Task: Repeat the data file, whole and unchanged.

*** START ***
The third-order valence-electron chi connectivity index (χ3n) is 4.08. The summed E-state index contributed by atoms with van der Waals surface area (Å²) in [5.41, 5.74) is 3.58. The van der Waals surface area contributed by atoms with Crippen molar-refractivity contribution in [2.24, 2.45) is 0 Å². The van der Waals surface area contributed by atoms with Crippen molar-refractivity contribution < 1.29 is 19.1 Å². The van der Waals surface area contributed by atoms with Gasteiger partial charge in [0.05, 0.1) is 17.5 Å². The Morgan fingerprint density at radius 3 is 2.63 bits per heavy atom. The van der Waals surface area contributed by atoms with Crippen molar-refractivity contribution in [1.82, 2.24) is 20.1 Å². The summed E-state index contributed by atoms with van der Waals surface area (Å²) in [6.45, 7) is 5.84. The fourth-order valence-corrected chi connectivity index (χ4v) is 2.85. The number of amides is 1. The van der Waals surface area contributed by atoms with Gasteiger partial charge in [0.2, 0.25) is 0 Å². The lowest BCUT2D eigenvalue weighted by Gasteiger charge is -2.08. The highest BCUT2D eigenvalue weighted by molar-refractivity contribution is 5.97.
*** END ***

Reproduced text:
The third-order valence-electron chi connectivity index (χ3n) is 4.08. The summed E-state index contributed by atoms with van der Waals surface area (Å²) in [5.41, 5.74) is 3.58. The van der Waals surface area contributed by atoms with Crippen molar-refractivity contribution in [2.24, 2.45) is 0 Å². The van der Waals surface area contributed by atoms with Crippen molar-refractivity contribution < 1.29 is 19.1 Å². The van der Waals surface area contributed by atoms with Gasteiger partial charge in [0.05, 0.1) is 17.5 Å². The Morgan fingerprint density at radius 3 is 2.63 bits per heavy atom. The van der Waals surface area contributed by atoms with Crippen molar-refractivity contribution in [1.82, 2.24) is 20.1 Å². The summed E-state index contributed by atoms with van der Waals surface area (Å²) in [6.45, 7) is 5.84. The fourth-order valence-corrected chi connectivity index (χ4v) is 2.85. The number of amides is 1. The van der Waals surface area contributed by atoms with Gasteiger partial charge in [0.2, 0.25) is 0 Å². The lowest BCUT2D eigenvalue weighted by Gasteiger charge is -2.08. The highest BCUT2D eigenvalue weighted by molar-refractivity contribution is 5.97.